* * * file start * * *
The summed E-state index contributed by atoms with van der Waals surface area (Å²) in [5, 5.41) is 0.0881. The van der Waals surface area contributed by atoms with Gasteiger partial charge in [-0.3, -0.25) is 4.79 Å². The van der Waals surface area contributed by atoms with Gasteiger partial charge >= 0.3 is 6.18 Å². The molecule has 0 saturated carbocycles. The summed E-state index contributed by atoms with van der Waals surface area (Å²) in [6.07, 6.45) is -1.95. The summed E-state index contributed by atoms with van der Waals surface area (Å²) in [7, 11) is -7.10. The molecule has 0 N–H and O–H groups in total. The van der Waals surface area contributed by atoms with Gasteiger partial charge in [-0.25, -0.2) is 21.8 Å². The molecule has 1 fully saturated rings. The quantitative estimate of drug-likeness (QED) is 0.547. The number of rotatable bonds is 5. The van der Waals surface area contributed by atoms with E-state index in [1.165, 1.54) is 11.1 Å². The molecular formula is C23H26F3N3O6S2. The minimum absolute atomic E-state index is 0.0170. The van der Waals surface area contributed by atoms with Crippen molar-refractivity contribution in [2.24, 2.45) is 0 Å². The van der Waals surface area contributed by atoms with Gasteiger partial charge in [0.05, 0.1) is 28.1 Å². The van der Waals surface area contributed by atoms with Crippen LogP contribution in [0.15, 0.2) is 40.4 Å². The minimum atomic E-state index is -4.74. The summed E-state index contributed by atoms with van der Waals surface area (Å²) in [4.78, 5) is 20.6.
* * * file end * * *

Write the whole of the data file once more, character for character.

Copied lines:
The summed E-state index contributed by atoms with van der Waals surface area (Å²) in [5, 5.41) is 0.0881. The van der Waals surface area contributed by atoms with Gasteiger partial charge in [-0.3, -0.25) is 4.79 Å². The van der Waals surface area contributed by atoms with Gasteiger partial charge >= 0.3 is 6.18 Å². The molecule has 0 saturated carbocycles. The summed E-state index contributed by atoms with van der Waals surface area (Å²) in [6.07, 6.45) is -1.95. The summed E-state index contributed by atoms with van der Waals surface area (Å²) in [7, 11) is -7.10. The molecule has 0 N–H and O–H groups in total. The van der Waals surface area contributed by atoms with Gasteiger partial charge in [-0.25, -0.2) is 21.8 Å². The molecule has 1 fully saturated rings. The quantitative estimate of drug-likeness (QED) is 0.547. The number of rotatable bonds is 5. The van der Waals surface area contributed by atoms with E-state index in [1.165, 1.54) is 11.1 Å². The molecular formula is C23H26F3N3O6S2. The minimum absolute atomic E-state index is 0.0170. The van der Waals surface area contributed by atoms with Crippen molar-refractivity contribution in [2.24, 2.45) is 0 Å². The van der Waals surface area contributed by atoms with Gasteiger partial charge in [0.05, 0.1) is 28.1 Å². The van der Waals surface area contributed by atoms with Crippen LogP contribution in [0.15, 0.2) is 40.4 Å². The minimum atomic E-state index is -4.74. The summed E-state index contributed by atoms with van der Waals surface area (Å²) in [4.78, 5) is 20.6.